WALNUT CREEK -- In a face-to-face debate early Tuesday, state Democratic Sen. Mark DeSaulnier emphasized his nearly 40 years of experience in public office while GOP challenger Mark Meuser stressed a commitment to lowering taxes and reducing government regulations.

The two men vying for the 7th Senate District spoke to the Walnut Creek Sunrise Rotary Club, answering a range of questions posed by club member David Pearson.

Meuser, a 38-year-old attorney and owner of a Walnut Creek law firm, has never held public office but worked after law school as a campaign manager and chief of staff for a Republican state senator from Missouri.

The 60-year-old DeSaulnier owned the iconic TR's restaurant in Concord and spent the bulk of his political career in local politics, first on the Concord City Council and then the Contra Costa County Board of Supervisors. He subsequently served one term in the Assembly and is seeking re-election to a second term in the state Senate.

The newly drawn District 7 spans eastward from Orinda and San Ramon to the county line and south into Dublin, Pleasanton and Livermore. About three-quarters of the district is in Contra Costa County, while the balance of its constituents live in Alameda County.

DeSaulnier and Meuser differ at almost every level.

Meuser is running a shoestring campaign, reporting roughly $20,000 in contributions through Sept. 30 and less than $1,000 in the bank.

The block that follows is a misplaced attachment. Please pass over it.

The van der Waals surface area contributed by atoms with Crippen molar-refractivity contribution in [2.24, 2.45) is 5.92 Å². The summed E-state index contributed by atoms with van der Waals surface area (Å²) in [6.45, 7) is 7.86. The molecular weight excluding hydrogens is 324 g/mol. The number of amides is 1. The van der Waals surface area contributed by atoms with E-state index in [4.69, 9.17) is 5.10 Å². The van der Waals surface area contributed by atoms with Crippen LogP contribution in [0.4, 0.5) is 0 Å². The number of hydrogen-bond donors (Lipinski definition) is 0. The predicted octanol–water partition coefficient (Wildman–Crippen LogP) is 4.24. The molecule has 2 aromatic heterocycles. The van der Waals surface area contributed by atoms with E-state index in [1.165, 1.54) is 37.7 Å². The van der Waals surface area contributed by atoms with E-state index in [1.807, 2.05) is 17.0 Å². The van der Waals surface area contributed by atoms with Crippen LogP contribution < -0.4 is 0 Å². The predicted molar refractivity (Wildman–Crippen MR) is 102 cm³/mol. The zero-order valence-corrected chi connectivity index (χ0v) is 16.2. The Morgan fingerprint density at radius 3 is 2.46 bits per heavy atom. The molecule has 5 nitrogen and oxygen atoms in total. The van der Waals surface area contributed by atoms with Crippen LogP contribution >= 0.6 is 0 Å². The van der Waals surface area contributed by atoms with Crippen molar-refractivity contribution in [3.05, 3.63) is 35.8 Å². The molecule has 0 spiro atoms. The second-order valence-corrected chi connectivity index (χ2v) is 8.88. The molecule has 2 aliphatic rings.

DeSaulnier collected about $234,000 this year and still had all of it and more in his campaign account at the close of the last campaign finance period.

On the issues, here's a snapshot of the candidates' respective views voiced Tuesday:

  • Pension reforms. DeSaulnier argues further savings must be won through bargaining with public employee unions. Meuser endorses legislation that would allow unilateral benefit reductions and convert some pensions into 401(k)-style retirement accounts.

  • Same-sex marriage. DeSaulnier supports it; Meuser opposes it.

  • Education. Get state government out of the classroom, and let teachers teach, Meuser said. Districts need more flexibility but must be held accountable, DeSaulnier said.

  • Business climate. Businesses are leaving the state in record numbers, and the state regularly has been cited among the worst places to run a business, Meuser said. This is a myth, countered DeSaulnier, noting several independent studies that show a very small relocation rate.

    Contact Lisa Vorderbrueggen at 925-945-4773, Twitter /lvorderbrueggen or Facebook/lvorderbrueggen.